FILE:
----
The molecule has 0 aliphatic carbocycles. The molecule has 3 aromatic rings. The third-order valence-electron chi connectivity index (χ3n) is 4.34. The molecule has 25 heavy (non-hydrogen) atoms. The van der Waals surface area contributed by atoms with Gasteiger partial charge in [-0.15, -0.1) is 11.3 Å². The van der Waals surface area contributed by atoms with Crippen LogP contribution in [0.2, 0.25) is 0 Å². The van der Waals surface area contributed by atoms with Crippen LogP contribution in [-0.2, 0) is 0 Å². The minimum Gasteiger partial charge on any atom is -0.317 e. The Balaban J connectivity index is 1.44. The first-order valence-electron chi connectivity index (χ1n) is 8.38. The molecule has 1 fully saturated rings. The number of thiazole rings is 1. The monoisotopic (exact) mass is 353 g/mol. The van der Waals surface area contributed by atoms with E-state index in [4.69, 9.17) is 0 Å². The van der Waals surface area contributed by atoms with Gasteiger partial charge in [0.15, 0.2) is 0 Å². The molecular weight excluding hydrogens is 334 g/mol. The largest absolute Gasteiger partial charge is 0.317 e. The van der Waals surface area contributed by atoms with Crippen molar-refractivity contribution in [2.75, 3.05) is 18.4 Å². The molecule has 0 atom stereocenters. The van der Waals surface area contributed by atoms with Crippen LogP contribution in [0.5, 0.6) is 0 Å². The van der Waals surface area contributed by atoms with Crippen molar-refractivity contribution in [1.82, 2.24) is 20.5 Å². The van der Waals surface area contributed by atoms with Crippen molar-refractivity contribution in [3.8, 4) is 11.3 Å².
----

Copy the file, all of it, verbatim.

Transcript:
The molecule has 0 aliphatic carbocycles. The molecule has 3 aromatic rings. The third-order valence-electron chi connectivity index (χ3n) is 4.34. The molecule has 25 heavy (non-hydrogen) atoms. The van der Waals surface area contributed by atoms with Gasteiger partial charge in [-0.15, -0.1) is 11.3 Å². The van der Waals surface area contributed by atoms with Crippen LogP contribution in [0.2, 0.25) is 0 Å². The van der Waals surface area contributed by atoms with Crippen LogP contribution in [-0.2, 0) is 0 Å². The minimum Gasteiger partial charge on any atom is -0.317 e. The Balaban J connectivity index is 1.44. The first-order valence-electron chi connectivity index (χ1n) is 8.38. The molecule has 1 fully saturated rings. The number of thiazole rings is 1. The monoisotopic (exact) mass is 353 g/mol. The van der Waals surface area contributed by atoms with E-state index in [4.69, 9.17) is 0 Å². The van der Waals surface area contributed by atoms with Gasteiger partial charge in [0.15, 0.2) is 0 Å². The molecular weight excluding hydrogens is 334 g/mol. The largest absolute Gasteiger partial charge is 0.317 e. The van der Waals surface area contributed by atoms with Crippen molar-refractivity contribution in [2.75, 3.05) is 18.4 Å². The molecule has 0 atom stereocenters. The van der Waals surface area contributed by atoms with Crippen LogP contribution in [0.5, 0.6) is 0 Å². The van der Waals surface area contributed by atoms with Crippen molar-refractivity contribution in [1.82, 2.24) is 20.5 Å². The van der Waals surface area contributed by atoms with Crippen molar-refractivity contribution in [3.8, 4) is 11.3 Å².